The Louisiana National Guard said it activated 4900 Guard personnel and lined up 195 high-water vehicles, 73 rescue boats and 34 helicopters.

Local and state agencies were adding hundreds more.

Emergency officials had not heard from Grand Isle since Sunday afternoon.

About 40 people stayed on the barrier island, which took the brunt of the hurricane and was swamped by seawater, Jefferson Parish President Cynthia Lee Sheng said.

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Michael Thomas, back, carries his daughter Mikala, out of his flooded neighborhood after Hurricane Ida moved through on Monday (local time).

The hurricane twisted and collapsed a giant tower that carries key transmission lines over the Mississippi River to the New Orleans area, causing widespread outages, Entergy and local authorities said.

The power company said more than 3218.6 kilometres of transmission lines were out of service, along with 216 substations. The tower had survived Katrina.

The storm also flattened utility poles, brought trees down onto power lines and caused transformers to explode with flashes that lit up the night sky.

The governor said on Sunday that 30,000 utility workers were in the state to help restore electricity.

AT&T said its wireless network in Louisiana was reduced to 60 per cent of normal.

Many people resorted to using walkie-talkies.

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The governor's office staff had no working phones.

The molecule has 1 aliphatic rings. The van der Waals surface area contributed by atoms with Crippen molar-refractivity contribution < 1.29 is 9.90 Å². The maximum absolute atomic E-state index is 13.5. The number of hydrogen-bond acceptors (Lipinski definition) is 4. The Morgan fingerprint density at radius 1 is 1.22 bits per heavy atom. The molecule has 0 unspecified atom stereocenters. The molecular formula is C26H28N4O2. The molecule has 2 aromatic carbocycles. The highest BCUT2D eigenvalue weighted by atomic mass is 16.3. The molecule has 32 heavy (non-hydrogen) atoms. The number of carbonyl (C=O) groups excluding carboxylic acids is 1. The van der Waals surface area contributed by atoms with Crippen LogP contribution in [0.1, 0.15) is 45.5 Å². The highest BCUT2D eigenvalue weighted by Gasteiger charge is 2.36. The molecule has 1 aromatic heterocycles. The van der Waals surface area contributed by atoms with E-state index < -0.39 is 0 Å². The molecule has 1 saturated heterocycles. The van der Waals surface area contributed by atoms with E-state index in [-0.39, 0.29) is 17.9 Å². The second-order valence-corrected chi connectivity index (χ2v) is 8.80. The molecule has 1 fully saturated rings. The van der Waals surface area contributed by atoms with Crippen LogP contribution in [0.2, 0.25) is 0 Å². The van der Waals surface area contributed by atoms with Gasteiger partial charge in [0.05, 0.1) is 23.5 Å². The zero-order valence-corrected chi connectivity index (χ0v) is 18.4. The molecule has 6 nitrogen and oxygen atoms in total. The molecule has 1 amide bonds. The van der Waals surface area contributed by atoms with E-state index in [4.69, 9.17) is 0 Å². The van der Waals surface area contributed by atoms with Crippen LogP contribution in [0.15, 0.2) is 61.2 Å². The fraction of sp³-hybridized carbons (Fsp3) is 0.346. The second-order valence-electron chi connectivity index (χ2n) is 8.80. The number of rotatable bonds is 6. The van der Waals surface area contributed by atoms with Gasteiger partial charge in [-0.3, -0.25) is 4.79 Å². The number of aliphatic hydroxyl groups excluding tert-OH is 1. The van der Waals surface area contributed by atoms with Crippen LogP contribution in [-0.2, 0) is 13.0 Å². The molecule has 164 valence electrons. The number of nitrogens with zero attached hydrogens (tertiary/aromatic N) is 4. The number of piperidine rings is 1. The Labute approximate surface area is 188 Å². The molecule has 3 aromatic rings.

The company sent a mobile tower to the state's emergency preparedness office so that it could get some service.

Charchar Chaffold left her home near LaPlace for Alabama after a tree fell on it Sunday.

She frantically tried to get in touch via text message with five family members who had stayed behind.

She last heard from them Sunday night.

They were in the attic after water rushed into their home.

"They told me they thought they was going to die. I told them they are not and called for help," she said.

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Jerilyn Collins returns to her destroyed home with the assistance of a Louisiana National Guard high-water vehicle to retrieve medicine for herself and her father, and a few possessions, after she evacuated from rising floodwater in the aftermath of Hurricane Ida in LaPlace, Louisiana.

Ida's 230 km/h winds tied it for the fifth-strongest hurricane ever to hit the mainland.

Its winds were down to 64 km/h around midday Monday.

In Mississippi's southwestern corner, entire neighborhoods were surrounded by floodwaters, and many roads were impassable.

Ida was expected to pick up speed Monday night before dumping rain on the Tennessee and Ohio River valleys Tuesday, the Appalachian mountain region Wednesday and the nation's capital on Thursday.

Forecasters said flash flooding and mudslides are possible along Ida's path before it blows out to sea over New England on Friday.